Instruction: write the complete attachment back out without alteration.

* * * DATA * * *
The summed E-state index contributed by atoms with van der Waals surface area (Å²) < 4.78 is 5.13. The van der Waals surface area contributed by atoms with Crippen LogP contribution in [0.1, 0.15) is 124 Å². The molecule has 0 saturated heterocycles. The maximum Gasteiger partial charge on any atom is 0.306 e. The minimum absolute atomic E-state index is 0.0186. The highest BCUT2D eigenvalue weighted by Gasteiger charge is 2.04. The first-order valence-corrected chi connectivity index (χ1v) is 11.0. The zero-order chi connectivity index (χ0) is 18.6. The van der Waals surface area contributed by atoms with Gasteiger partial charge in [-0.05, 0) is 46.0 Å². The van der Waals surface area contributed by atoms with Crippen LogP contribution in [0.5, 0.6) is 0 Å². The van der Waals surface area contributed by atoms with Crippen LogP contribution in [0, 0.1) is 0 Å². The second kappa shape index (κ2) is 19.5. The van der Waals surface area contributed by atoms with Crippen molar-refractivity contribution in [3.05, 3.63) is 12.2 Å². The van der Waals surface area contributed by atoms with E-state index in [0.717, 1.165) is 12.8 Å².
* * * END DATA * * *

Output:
The summed E-state index contributed by atoms with van der Waals surface area (Å²) < 4.78 is 5.13. The van der Waals surface area contributed by atoms with Crippen LogP contribution in [0.1, 0.15) is 124 Å². The molecule has 0 saturated heterocycles. The maximum Gasteiger partial charge on any atom is 0.306 e. The minimum absolute atomic E-state index is 0.0186. The highest BCUT2D eigenvalue weighted by Gasteiger charge is 2.04. The first-order valence-corrected chi connectivity index (χ1v) is 11.0. The zero-order chi connectivity index (χ0) is 18.6. The van der Waals surface area contributed by atoms with Gasteiger partial charge in [-0.05, 0) is 46.0 Å². The van der Waals surface area contributed by atoms with Crippen LogP contribution in [0.5, 0.6) is 0 Å². The van der Waals surface area contributed by atoms with Crippen LogP contribution in [0, 0.1) is 0 Å². The second kappa shape index (κ2) is 19.5. The van der Waals surface area contributed by atoms with Crippen molar-refractivity contribution in [3.05, 3.63) is 12.2 Å². The van der Waals surface area contributed by atoms with E-state index in [0.717, 1.165) is 12.8 Å².